The German government has canceled its Internet contract with the U.S. telecommunications company Verizon over data security fears.
There is concern in Germany that U.S. firms provide data to authorities, and anger over allegations that conversations on the telephone of German Chancellor Angela Merkel were intercepted by the U.S. National Security Agency. The phone-tapping claim was made by former NSA contractor Edward Snowden, and earlier in June, Germany announced a formal investigation of the allegations.
"There are indications that Verizon is legally required to provide certain things to the NSA, and that's one of the reasons the cooperation with Verizon won't continue. Furthermore, the ties revealed between foreign intelligence agencies and firms, in the wake of the U.S. National Security Agency affair, show that the German government needs a very high level of security for its critical networks," said Tobias Plate, Germany's interior Minister.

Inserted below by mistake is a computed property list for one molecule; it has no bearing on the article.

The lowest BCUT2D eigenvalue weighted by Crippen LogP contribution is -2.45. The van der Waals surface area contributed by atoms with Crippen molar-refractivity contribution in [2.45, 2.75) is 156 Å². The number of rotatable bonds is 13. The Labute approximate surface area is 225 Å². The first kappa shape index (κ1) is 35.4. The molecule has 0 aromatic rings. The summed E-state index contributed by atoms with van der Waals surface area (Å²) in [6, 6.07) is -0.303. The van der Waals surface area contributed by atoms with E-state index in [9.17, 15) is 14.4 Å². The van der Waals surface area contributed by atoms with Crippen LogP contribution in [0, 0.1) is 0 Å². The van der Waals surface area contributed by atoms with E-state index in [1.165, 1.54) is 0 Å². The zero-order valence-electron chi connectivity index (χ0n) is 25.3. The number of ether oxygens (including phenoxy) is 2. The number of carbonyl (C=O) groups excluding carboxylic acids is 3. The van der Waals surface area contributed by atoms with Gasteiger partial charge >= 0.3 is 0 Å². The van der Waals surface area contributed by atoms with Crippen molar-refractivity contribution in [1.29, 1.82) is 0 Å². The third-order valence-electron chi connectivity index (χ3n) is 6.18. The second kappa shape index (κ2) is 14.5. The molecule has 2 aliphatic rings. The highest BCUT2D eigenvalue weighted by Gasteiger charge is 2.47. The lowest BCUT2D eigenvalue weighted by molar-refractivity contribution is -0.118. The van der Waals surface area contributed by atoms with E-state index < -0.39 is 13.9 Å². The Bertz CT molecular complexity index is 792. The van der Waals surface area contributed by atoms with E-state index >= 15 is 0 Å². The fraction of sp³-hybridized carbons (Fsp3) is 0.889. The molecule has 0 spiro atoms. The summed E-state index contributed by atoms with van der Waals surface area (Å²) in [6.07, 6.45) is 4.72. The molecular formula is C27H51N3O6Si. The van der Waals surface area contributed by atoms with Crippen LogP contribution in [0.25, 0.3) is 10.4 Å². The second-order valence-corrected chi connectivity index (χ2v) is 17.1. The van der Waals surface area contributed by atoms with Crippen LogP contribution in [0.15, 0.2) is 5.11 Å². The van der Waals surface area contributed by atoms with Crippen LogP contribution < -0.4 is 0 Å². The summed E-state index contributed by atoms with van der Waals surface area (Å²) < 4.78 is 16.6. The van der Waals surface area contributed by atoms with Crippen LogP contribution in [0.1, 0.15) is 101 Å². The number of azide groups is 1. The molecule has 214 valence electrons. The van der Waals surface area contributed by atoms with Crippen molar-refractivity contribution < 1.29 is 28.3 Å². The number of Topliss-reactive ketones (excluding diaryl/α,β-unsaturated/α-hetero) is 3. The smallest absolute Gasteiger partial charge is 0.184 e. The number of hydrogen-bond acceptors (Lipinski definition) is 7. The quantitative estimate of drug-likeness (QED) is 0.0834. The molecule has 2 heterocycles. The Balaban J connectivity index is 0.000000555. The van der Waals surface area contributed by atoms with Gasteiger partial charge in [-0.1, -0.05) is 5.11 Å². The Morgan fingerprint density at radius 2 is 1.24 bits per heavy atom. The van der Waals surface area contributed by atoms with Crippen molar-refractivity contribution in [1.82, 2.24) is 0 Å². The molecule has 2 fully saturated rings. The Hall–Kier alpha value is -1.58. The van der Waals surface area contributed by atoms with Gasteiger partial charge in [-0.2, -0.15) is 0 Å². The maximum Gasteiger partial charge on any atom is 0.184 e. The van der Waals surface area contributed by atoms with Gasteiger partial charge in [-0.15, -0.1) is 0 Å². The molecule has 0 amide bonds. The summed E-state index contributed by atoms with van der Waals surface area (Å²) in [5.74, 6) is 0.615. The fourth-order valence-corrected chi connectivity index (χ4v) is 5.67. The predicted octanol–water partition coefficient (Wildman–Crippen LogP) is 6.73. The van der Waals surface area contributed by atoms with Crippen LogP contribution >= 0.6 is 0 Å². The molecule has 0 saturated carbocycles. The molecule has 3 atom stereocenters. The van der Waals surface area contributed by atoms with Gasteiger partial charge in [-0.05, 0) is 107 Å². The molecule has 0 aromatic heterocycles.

Verizon has contracted with several German government agencies to provide Internet services. The contracts expire in 2015.
There has been no accusation of involvement, on Verizon's part, in the phone-tapping controversy, but U.S. technology firms doing business in Germany have been subject to increased scrutiny and suspicion.
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